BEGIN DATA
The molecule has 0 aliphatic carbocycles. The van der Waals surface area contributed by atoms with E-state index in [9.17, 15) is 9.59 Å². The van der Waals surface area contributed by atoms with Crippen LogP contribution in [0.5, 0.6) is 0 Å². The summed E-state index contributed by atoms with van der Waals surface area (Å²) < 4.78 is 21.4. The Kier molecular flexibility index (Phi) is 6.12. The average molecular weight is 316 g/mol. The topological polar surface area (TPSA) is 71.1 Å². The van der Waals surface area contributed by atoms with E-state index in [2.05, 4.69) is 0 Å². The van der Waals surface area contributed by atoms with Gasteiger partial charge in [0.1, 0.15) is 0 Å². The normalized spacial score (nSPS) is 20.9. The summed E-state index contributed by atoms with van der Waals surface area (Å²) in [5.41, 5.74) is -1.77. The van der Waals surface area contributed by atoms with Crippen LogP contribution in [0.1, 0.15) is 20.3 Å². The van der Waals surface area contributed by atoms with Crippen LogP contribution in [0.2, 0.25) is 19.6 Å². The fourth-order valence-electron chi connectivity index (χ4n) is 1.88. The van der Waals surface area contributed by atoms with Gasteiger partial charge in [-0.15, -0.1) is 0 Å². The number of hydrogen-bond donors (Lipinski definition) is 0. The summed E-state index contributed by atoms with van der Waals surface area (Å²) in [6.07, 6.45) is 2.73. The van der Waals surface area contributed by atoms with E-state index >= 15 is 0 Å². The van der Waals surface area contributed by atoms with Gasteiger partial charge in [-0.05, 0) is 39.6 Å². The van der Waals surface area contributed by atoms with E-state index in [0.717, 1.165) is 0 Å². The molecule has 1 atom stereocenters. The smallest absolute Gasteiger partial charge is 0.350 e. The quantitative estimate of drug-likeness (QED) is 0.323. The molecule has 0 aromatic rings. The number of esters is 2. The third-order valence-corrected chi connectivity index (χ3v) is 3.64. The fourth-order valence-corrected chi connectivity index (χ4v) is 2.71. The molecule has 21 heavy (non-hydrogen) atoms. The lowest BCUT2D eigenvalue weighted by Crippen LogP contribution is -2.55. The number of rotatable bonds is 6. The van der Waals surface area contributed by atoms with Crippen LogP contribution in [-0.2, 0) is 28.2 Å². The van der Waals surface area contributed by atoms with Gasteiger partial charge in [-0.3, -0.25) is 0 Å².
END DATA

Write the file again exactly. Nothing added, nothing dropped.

The molecule has 0 aliphatic carbocycles. The van der Waals surface area contributed by atoms with E-state index in [9.17, 15) is 9.59 Å². The van der Waals surface area contributed by atoms with Crippen LogP contribution in [0.5, 0.6) is 0 Å². The summed E-state index contributed by atoms with van der Waals surface area (Å²) < 4.78 is 21.4. The Kier molecular flexibility index (Phi) is 6.12. The average molecular weight is 316 g/mol. The topological polar surface area (TPSA) is 71.1 Å². The van der Waals surface area contributed by atoms with E-state index in [2.05, 4.69) is 0 Å². The van der Waals surface area contributed by atoms with Gasteiger partial charge in [0.1, 0.15) is 0 Å². The normalized spacial score (nSPS) is 20.9. The summed E-state index contributed by atoms with van der Waals surface area (Å²) in [5.41, 5.74) is -1.77. The van der Waals surface area contributed by atoms with Crippen LogP contribution in [0.1, 0.15) is 20.3 Å². The van der Waals surface area contributed by atoms with Crippen LogP contribution in [0.2, 0.25) is 19.6 Å². The fourth-order valence-electron chi connectivity index (χ4n) is 1.88. The van der Waals surface area contributed by atoms with Gasteiger partial charge in [-0.15, -0.1) is 0 Å². The number of hydrogen-bond donors (Lipinski definition) is 0. The summed E-state index contributed by atoms with van der Waals surface area (Å²) in [6.07, 6.45) is 2.73. The van der Waals surface area contributed by atoms with E-state index >= 15 is 0 Å². The van der Waals surface area contributed by atoms with Gasteiger partial charge in [-0.05, 0) is 39.6 Å². The van der Waals surface area contributed by atoms with E-state index in [0.717, 1.165) is 0 Å². The molecule has 1 atom stereocenters. The smallest absolute Gasteiger partial charge is 0.350 e. The quantitative estimate of drug-likeness (QED) is 0.323. The molecule has 0 aromatic rings. The number of esters is 2. The third-order valence-corrected chi connectivity index (χ3v) is 3.64. The fourth-order valence-corrected chi connectivity index (χ4v) is 2.71. The molecule has 21 heavy (non-hydrogen) atoms. The lowest BCUT2D eigenvalue weighted by Crippen LogP contribution is -2.55. The number of rotatable bonds is 6. The van der Waals surface area contributed by atoms with Crippen LogP contribution in [-0.2, 0) is 28.2 Å². The van der Waals surface area contributed by atoms with Gasteiger partial charge in [-0.3, -0.25) is 0 Å².